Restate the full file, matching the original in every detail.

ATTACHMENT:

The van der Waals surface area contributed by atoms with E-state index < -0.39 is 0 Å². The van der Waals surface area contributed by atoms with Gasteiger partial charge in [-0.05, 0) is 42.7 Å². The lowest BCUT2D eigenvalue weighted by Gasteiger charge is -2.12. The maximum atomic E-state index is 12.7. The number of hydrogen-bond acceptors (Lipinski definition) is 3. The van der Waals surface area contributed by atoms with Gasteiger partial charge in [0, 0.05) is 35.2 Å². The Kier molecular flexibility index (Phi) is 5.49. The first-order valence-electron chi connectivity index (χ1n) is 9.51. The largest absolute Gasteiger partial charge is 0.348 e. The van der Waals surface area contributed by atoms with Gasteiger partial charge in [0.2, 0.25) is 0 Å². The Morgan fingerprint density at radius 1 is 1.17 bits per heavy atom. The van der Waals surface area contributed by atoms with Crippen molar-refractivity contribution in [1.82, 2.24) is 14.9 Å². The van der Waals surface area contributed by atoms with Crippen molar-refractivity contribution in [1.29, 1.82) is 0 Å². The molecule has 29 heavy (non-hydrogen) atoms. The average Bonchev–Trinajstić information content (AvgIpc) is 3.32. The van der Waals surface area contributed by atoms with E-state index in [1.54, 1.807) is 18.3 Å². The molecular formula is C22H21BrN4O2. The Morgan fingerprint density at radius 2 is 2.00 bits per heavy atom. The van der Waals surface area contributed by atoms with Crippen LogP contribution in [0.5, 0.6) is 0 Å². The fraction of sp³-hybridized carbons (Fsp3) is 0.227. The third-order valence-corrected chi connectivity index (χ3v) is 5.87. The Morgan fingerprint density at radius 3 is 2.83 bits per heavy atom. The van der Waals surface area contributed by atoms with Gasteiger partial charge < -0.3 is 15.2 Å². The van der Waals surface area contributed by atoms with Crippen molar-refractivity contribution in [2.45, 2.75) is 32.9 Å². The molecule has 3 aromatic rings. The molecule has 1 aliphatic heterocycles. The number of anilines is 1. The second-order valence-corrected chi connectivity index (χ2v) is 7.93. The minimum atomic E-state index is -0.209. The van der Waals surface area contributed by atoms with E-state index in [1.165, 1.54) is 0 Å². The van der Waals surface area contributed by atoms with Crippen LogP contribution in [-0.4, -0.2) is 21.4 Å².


The van der Waals surface area contributed by atoms with E-state index < -0.39 is 0 Å². The van der Waals surface area contributed by atoms with Gasteiger partial charge in [-0.05, 0) is 42.7 Å². The lowest BCUT2D eigenvalue weighted by Gasteiger charge is -2.12. The maximum atomic E-state index is 12.7. The number of hydrogen-bond acceptors (Lipinski definition) is 3. The van der Waals surface area contributed by atoms with Gasteiger partial charge in [0, 0.05) is 35.2 Å². The Kier molecular flexibility index (Phi) is 5.49. The first-order valence-electron chi connectivity index (χ1n) is 9.51. The largest absolute Gasteiger partial charge is 0.348 e. The van der Waals surface area contributed by atoms with Gasteiger partial charge in [0.2, 0.25) is 0 Å². The Morgan fingerprint density at radius 1 is 1.17 bits per heavy atom. The van der Waals surface area contributed by atoms with Crippen molar-refractivity contribution in [1.82, 2.24) is 14.9 Å². The van der Waals surface area contributed by atoms with Crippen molar-refractivity contribution in [1.29, 1.82) is 0 Å². The molecule has 29 heavy (non-hydrogen) atoms. The average Bonchev–Trinajstić information content (AvgIpc) is 3.32. The van der Waals surface area contributed by atoms with E-state index in [1.54, 1.807) is 18.3 Å². The molecular formula is C22H21BrN4O2. The Morgan fingerprint density at radius 2 is 2.00 bits per heavy atom. The van der Waals surface area contributed by atoms with Crippen LogP contribution in [0.5, 0.6) is 0 Å². The fraction of sp³-hybridized carbons (Fsp3) is 0.227. The third-order valence-corrected chi connectivity index (χ3v) is 5.87. The Morgan fingerprint density at radius 3 is 2.83 bits per heavy atom. The van der Waals surface area contributed by atoms with Gasteiger partial charge < -0.3 is 15.2 Å². The van der Waals surface area contributed by atoms with Crippen molar-refractivity contribution in [2.45, 2.75) is 32.9 Å². The molecule has 3 aromatic rings. The molecule has 1 aliphatic heterocycles. The number of anilines is 1. The second-order valence-corrected chi connectivity index (χ2v) is 7.93. The minimum atomic E-state index is -0.209. The van der Waals surface area contributed by atoms with E-state index in [1.165, 1.54) is 0 Å². The van der Waals surface area contributed by atoms with Crippen LogP contribution in [-0.4, -0.2) is 21.4 Å².